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  Newspaper and Radio Stories
 In the Region's Commuting Battle, Many Choose to Slug It Out

By Katherine Shaver
Sunday, November 2, 2003; Page C04

Every morning and every evening, hundreds of commuters referred to as "slugs" line up for free rides from motorists they don't know who are seeking passengers so they, in turn, can use Northern Virginia's faster high-occupancy vehicle lanes. 

Sometimes, it's a scary, smelly or dirty ride.

Among the problems: sleepy drivers, eardrum-bursting radio volume and back seats covered with animal hair.

The number of problem drivers are minuscule compared with the vast majority who provide clean, comfortable rides, slugs say.

But as Lee Hargraves, 47, who slugs between his Burke home and his job as a sociologist near L'Enfant Plaza, put it: "I'm more likely to find bad drivers in my own family than I am among slug drivers. But, like anything in life, it's that one in 1,000 that sticks in your mind."

Stories of vehicles and drivers to avoid circulate among slugs waiting for rides. Some are even joining forces on a Web site to create a "do-not-ride-with" list.

"I, myself, can tolerate a free ride, so if these people made it on my list, then they must be really, really BAD," one slug wrote last October on the www.Slug-Lines.com message board when suggesting such a list.

Since that posting, dozens of fellow slugs have written in to voice complaints. Among them: space taken up by child safety seats, smelly cars, aggressive drivers and intolerable body odor.

The phenomenon of slugging, believed to be unique to the Washington area, has operated as a casual carpooling system for more than 30 years. Slugs travel to commuter parking lots in the outer suburbs and then line up for rides from motorists who need warm bodies to meet the three-person requirement of the faster HOV lanes.

Slugs regulate themselves according to an unwritten but strict code of conduct: Slugs don't speak unless the driver speaks first. The driver chooses the radio station and volume. Same goes for the air conditioning and heater. Slugs, however, may pass up any driver or vehicle of their choosing.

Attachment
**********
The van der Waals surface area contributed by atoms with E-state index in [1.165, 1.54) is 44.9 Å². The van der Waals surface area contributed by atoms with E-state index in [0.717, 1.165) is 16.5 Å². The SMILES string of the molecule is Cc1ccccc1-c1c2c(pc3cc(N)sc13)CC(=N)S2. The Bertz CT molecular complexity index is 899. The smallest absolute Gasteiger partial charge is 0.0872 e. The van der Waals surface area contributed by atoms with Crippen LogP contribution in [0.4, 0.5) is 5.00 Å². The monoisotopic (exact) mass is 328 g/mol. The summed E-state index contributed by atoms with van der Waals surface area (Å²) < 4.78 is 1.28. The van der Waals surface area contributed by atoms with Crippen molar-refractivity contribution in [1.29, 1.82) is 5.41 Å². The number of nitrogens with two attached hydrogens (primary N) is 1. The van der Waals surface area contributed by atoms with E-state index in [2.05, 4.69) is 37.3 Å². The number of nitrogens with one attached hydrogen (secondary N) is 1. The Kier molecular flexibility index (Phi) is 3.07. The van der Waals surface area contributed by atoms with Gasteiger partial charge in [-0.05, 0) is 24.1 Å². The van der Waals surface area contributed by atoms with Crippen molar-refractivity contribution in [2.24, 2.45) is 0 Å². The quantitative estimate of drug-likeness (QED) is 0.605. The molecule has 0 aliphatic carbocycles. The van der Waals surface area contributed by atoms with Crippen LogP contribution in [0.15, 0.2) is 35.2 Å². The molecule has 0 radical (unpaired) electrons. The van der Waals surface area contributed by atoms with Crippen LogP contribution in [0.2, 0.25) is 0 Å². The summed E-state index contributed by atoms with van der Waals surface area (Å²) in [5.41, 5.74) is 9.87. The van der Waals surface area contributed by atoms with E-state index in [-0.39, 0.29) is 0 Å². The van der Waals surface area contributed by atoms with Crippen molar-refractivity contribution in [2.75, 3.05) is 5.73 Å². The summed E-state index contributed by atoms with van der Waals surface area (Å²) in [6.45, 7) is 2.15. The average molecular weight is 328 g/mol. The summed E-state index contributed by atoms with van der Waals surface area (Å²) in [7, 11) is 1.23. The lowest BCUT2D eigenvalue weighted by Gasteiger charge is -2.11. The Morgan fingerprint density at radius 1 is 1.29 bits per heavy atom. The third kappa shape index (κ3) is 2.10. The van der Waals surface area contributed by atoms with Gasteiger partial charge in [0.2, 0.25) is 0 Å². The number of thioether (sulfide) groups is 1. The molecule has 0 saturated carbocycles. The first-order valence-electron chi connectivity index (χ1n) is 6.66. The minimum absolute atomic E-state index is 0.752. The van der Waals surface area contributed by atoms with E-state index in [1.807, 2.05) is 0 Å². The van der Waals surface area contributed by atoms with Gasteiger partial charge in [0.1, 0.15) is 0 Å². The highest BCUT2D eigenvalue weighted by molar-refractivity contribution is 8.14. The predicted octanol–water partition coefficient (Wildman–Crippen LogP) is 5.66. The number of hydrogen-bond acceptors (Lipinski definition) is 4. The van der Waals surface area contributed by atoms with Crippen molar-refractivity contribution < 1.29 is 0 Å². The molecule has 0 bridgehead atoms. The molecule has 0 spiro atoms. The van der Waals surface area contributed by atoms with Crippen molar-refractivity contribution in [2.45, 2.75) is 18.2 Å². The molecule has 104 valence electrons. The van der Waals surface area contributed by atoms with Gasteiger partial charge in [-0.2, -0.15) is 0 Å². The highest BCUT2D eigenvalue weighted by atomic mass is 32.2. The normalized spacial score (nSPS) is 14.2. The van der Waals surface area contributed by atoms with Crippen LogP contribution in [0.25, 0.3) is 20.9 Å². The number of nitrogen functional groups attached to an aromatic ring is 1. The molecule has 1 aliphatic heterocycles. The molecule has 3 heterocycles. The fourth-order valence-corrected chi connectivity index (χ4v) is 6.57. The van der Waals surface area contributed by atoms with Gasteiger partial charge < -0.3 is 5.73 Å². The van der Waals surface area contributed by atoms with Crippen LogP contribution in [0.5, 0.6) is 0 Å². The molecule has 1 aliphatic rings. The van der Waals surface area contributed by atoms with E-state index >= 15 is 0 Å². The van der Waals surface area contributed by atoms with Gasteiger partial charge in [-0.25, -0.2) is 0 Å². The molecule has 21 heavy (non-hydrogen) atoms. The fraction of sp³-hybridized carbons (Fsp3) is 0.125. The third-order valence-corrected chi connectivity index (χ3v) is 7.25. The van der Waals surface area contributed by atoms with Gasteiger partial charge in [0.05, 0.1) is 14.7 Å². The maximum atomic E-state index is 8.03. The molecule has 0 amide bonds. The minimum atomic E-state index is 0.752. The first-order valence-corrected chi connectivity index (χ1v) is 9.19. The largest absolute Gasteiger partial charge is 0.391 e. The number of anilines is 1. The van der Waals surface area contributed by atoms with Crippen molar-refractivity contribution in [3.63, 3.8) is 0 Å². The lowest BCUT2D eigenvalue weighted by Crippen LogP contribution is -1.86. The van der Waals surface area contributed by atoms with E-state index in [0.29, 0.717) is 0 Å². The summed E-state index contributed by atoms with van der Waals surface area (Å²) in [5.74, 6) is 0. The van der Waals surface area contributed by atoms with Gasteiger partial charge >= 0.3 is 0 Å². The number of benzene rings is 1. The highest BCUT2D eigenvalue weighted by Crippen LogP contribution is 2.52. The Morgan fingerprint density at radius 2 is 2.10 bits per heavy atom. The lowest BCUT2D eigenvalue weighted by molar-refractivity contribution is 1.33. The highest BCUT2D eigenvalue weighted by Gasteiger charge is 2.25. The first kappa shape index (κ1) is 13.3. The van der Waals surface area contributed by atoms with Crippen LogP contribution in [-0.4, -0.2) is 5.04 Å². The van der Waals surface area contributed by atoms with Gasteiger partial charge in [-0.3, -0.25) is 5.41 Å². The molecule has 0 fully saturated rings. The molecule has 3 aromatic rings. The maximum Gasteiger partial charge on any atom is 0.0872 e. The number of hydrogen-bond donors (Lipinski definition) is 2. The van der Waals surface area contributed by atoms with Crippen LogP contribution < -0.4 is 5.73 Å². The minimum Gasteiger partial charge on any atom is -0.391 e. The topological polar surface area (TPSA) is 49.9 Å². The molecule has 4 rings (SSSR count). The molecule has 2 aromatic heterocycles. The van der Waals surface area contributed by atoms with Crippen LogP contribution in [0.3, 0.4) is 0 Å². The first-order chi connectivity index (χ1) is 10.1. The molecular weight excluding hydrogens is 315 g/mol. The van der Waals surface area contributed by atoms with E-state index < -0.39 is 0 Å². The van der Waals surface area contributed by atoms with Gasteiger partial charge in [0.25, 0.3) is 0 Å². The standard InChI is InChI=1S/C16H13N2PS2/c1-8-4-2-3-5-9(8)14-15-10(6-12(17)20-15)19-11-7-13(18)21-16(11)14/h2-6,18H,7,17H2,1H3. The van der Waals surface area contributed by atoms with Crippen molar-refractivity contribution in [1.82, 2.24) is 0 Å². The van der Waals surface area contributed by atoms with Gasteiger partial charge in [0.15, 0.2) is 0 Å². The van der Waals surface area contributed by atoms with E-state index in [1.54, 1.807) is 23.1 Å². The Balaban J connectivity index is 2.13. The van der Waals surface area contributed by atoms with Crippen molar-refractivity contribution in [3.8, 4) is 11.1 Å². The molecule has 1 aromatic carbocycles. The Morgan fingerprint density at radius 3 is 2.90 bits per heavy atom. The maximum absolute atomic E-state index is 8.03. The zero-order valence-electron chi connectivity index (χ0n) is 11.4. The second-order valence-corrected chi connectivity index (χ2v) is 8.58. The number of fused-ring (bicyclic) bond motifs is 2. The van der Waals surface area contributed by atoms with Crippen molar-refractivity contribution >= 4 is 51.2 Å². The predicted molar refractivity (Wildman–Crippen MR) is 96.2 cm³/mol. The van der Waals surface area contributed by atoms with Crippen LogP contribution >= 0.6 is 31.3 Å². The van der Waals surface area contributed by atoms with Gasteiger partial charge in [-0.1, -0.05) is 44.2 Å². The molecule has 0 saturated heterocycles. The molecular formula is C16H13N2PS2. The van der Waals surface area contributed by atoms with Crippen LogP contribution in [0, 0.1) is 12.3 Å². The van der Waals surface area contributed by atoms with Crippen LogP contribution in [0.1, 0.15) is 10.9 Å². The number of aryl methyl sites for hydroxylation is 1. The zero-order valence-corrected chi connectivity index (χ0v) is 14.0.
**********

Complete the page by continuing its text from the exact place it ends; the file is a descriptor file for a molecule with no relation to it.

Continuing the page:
The privilege of bypassing a ride can come in handy, some say. 

Susan Buchanan, 28, of Spotsylvania said she remembered one ride home last winter with a couple who picked up her and her mother in Washington and blasted National Public Radio all the way into Northern Virginia -- and then refused to take them to the correct commuter lot in Stafford County. 

She and her mother had to walk along a busy road with no sidewalk and then cross six lanes of traffic to get to the right lot.

"I found out later [from other slugs] that that couple was notorious for telling people to be quiet and not talk because they wanted to listen to NPR," Buchanan said.

Out of the nine months that she slugged, Buchanan said, she came across four drivers whose rides she later took pains to pass up. These motorists included a man with whom she chatted just so he wouldn't fall asleep at the wheel; a woman who drove so erratically that Buchanan arrived at work badly nauseated; and a car with dried saliva from dog licks covering the back windows.

"You recognize a [problem] car and you step aside and say, 'Help yourself,' to the person behind you," Buchanan said. "Normally, people just want a ride home, but sometimes it's just too much."

Army Maj. Frank March, 36, who slugs between Potomac Mills and the Rosslyn Metro stop, said the relatively few tailgating drivers and hair-covered back seats are worth the time savings of the carpool lanes and the free ride.

Slugging is so convenient for both drivers and passengers, March said, that most people "go out of their way to be polite and do the right thing."

 

2003 The Washington Post Company

 

 
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